Video slitscan/time displacement: hows does they work

i’m working on my raspberry pi based time displacement project rn and there is kind of a regular bit of downtime when recompiling and debugging things on the pi so thought id write down some stuff on the basic concepts while shits all make && make running whoops “SEGMENTATION ERROR EXIT CODE” etc

Id like to make a distinction between slitscanning and time displacement in this context here. Slitscanning is a process originated in film photography where only a tiny portion of film for 1 picture gets exposed at any given time, typically via some kind of mechanical apparatus that sits over the lens and restricts light flow This allows one to capture a wide range of time slices into one singular photograph.


if one has ever played with opening shutters in low light scenarios and goofing around then you’ve got a pretty decent idea already of how this works. one can do some pretty crazy stuffs either by leaving a shutter open in extremely low light and then slowly moving around the frame and/or by using flashlights/laser pointers to expose portions.

this method works extremely well for still photography but proved somewhat cumbersome to abstract for video usage in the old analog days. Famously the climax of 2001 featured slit scan effects to create the multidimensional tunnel sequence thing but the thing to note about how this was managed is that each singular Frame for that sequence was created as a slitscan photograph and then each photograph was used for essentially stop motion animating the sequence. more details on that process over here!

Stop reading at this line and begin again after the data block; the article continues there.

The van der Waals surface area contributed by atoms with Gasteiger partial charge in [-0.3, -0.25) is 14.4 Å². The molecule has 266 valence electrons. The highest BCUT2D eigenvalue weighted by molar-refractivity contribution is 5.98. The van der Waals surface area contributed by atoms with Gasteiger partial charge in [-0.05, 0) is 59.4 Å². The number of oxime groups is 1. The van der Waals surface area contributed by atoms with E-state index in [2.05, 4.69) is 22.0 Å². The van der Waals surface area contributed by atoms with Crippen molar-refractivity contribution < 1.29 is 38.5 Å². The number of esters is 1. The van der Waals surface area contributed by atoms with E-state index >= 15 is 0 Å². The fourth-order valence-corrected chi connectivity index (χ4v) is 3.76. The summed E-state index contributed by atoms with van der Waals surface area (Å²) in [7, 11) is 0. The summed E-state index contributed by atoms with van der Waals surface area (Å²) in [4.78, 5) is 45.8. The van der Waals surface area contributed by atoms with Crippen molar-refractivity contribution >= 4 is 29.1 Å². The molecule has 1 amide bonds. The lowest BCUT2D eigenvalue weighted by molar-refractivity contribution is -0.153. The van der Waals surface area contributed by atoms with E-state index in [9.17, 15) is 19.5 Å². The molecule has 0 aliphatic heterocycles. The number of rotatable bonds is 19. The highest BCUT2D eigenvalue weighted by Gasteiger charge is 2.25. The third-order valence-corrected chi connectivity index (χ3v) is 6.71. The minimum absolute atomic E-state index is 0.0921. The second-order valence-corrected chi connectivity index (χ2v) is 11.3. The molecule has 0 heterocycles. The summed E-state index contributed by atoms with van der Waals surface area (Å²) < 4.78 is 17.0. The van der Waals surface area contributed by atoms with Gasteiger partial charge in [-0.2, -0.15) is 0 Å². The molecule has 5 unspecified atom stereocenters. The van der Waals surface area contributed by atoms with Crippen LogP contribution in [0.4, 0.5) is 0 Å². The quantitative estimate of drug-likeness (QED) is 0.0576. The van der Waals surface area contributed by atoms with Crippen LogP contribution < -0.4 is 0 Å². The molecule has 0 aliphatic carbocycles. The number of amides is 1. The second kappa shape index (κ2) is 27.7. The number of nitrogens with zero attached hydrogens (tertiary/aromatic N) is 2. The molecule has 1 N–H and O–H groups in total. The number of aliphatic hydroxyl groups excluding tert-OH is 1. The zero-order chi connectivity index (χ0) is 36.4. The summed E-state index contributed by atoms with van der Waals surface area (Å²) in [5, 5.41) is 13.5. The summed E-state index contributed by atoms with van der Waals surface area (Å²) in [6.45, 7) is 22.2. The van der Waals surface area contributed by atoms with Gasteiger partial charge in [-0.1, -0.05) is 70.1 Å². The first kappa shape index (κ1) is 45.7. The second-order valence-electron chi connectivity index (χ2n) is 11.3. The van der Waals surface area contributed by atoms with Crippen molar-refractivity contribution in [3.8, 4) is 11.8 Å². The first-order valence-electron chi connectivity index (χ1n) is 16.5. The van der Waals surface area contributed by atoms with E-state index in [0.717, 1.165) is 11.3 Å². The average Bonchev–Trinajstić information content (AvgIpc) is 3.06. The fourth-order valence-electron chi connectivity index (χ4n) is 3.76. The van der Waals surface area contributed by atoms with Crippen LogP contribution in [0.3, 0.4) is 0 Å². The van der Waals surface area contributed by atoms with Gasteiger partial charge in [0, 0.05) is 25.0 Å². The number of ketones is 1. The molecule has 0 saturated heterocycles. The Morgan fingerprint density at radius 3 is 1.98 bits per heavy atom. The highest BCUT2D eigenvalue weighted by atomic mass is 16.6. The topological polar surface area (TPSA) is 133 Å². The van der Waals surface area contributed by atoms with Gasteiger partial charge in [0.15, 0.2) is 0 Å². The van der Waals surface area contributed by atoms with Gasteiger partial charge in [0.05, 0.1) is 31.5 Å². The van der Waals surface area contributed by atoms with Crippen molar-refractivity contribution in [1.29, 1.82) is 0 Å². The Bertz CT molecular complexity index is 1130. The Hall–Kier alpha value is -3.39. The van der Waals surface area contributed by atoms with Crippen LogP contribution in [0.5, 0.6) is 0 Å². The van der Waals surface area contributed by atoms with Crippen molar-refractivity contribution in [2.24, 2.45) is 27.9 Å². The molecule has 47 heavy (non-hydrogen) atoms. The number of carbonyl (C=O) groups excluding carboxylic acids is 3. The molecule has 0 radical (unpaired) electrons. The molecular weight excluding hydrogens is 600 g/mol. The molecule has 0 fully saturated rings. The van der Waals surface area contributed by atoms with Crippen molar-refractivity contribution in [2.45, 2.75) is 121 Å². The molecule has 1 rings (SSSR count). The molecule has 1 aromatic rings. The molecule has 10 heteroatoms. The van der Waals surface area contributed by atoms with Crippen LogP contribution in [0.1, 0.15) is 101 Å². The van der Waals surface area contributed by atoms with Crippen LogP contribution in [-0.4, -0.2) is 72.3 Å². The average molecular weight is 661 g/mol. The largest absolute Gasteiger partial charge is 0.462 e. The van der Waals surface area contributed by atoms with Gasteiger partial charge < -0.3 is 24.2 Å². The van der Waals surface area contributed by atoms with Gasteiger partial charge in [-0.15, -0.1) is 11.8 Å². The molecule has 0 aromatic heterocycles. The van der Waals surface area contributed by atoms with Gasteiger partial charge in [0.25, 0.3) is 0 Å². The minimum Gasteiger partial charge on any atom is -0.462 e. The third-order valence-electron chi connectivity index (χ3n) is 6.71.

The main problem for abstracting slitscanning into something that works as an animation was (and to a certain extent still is) memory! without some kind of a digital framebuffer around to store rather massive amounts of video inside folks had to just resort to the old school analog ‘framebuffer’ i.e. just fucking filming it. this is a pretty common issue in video tool design, video is fundamentally a multidimensional signal and the more dimensions a signal has the more difficult it is to scale operations from 1 time slice (still image) to any given number of slices.

but wait what about this?

t clearly says ‘slit scan video’ and looks like there some video things happening! and its all written in Processing so can’t be that difficult to manage! Yes it is true that portions of this image are updating at video rate from a live video input! however compare that to this

and we can see that there is something pretty fundamentally different happening here.

In shiffmans vid up above we can see that we are updating just one single line of video pixels at any given point in the video. This is more like the old school slitscan photography technique abstracted with some simple digital logic but we don’t exactly get a video feel out of it as an overwhelmingly significant of the pixel informations on the screen are essentially static in time as soon as they get written into the draw buffer.